Bankim Chandra Chatterjee wrote the poem Vande Mataram in 1875. He was 37 years old at the time and worked as a deputy collector in the British Government. His poem was probably an Indian answer to the British national anthem, God Save The Queen (or King, depending on who was ruling).
In the poem, Chatterjee described the nation as the mother. Chatterjee said, “I have written this spontaneously. I may not live to see how it is received, but this poem will be sung by every Indian like a mantra in the Vedas.”
He included the poem in his novel Anandmath, published in 1882. In 1896, two years after Chatterjee died, Rabindranath Tagore recited the poem at the Indian National Congress’s annual convention in Kolkata. The tradition of singing Vande Mataram (as it was pronounced in Sanskrit) at Congress conventions continued, and even today it is sung at the beginning of Lok Sabha and Vidhan Sabha sessions.
In 1907, Hemendra Mohan Bose, the first Indian to manufacture gramophones, the earliest devices that recorded sound and played it back, recorded Tagore singing the poem on a phonograph cylinder, the first commercial media for gramaphone recordings.
During protests against the partition of Bengal, which the British effected in 1905 for both administrative and political reasons, Vande Mataram became an inspiring song for many Indian revolutionaries. Soon, it became a protest song in India’s long struggle for independence.
But some Muslims found the song objectionable because they felt worshipping a mother was a polytheistic practice and more generally because they found the poem’s other cultural impulses to be Hindu.
For several years until 1925, Pandit Vishnu Digambar Paluskar, the great Hindustani classical singer, used to sing it in Raga Kafi at the Congress’s annual convention. He would sing all the stanzas with instrumental accompaniment and all the members of Congress would stand at attention for several minutes. Thus, it became the Congress party’s anthem.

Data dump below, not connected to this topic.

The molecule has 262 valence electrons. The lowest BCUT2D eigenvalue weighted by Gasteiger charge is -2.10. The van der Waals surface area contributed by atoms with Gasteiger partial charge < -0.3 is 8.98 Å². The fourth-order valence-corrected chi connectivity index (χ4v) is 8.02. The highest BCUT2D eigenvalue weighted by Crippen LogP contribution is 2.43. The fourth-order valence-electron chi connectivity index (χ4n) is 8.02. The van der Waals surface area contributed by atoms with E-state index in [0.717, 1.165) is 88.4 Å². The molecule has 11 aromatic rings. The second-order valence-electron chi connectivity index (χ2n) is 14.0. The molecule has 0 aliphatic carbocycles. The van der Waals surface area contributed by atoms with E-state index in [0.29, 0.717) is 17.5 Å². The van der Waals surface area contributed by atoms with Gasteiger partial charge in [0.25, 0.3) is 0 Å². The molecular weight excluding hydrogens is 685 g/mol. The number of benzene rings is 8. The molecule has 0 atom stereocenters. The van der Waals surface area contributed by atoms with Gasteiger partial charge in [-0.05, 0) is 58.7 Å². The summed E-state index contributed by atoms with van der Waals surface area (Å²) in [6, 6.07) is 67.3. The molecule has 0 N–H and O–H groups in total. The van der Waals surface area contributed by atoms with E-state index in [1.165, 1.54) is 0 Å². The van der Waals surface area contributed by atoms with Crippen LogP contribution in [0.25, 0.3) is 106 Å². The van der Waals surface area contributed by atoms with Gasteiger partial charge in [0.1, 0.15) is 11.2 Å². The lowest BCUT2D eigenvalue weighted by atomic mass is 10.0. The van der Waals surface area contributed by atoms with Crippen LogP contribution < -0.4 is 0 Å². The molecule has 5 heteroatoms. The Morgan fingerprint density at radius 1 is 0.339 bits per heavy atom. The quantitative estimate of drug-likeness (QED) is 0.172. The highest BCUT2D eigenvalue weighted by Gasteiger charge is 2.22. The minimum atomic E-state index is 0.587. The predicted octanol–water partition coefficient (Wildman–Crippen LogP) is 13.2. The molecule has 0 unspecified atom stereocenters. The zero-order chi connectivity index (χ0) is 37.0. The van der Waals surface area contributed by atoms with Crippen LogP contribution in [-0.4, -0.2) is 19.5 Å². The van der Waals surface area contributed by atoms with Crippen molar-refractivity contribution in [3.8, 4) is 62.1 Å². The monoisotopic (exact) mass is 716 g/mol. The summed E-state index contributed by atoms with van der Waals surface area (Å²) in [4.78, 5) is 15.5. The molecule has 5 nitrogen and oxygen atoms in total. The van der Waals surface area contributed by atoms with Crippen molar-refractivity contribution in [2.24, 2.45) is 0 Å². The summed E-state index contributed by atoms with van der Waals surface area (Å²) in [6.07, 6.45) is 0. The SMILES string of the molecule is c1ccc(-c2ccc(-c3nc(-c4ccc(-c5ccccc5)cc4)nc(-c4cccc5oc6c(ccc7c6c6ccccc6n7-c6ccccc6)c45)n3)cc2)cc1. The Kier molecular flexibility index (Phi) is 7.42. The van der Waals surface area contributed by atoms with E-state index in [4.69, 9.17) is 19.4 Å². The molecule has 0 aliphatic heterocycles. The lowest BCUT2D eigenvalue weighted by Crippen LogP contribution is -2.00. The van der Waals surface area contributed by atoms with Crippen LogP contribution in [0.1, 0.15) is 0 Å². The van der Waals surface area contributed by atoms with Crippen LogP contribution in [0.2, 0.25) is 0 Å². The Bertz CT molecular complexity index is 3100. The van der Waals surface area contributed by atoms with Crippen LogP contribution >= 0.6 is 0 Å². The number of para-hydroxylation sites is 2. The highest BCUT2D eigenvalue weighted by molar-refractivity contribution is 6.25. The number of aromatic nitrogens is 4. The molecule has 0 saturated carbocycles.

In the year 1937, during the meeting of the Congress Working Committee in Kolkata, its members decided to cut short Vande Mataram to the first stanza with the sole aim of not offending some of the Muslims present. But those Muslims were not satisfied with this because they wanted to eliminate the song completely from the conventions. The Muslim League chairman, Mohammed Ali Jinnah, raised an official objection on March 17, 1938, to even the first stanza being sung. Thus, the song became politicised.
In 1937, in many regions of British India, the Congress came to power during a brief colonial experiment in granting a measure of autonomy to the provinces. At this time, in deference to Muslim sensitivities, the Congress government banned Vande Mataram from being aired on the radio.
The musician and singer Krishnarao Phulambrikar protested against this ban for several years, declining to sing for the radio. “If there is no Vande Mataram on the radio, then no song of mine will air on it either,” he said. After Independence, the ban became irrelevant, and in 1947 on Gudi Padva, the Maharashtrian New Year that falls on the first day of the Hindu month of Chaitra, Master Krishnarao, as he was called, gave a radio concert that concluded with Vande Mataram.
On August 15, 1947, at the stroke of midnight, while the world slept and before India woke to its so-called freedom, before Nehru announced his tryst with destiny, Omkarnath Thakur sang Vande Mataram in Parliament House. He literally heralded Independence. He followed this up with a khayal in Raag Malkauns. There were transmissions on the radio.
Now, it is notable here that, the congress working committee cut short the Vande Mataram to just only the first stanza, because other stanzas says that how Hindus of Bengal (as the song was composed for Bengal) defended their motherland from Muslim and British invaders.
As, this was not liked by Muslims, so as to appease them, this patriotic song was cut short. So, according to this logic, since there are 20% Muslims in our country, we should not even write about Islamic invasions in the history books too. Muslims will become more happy.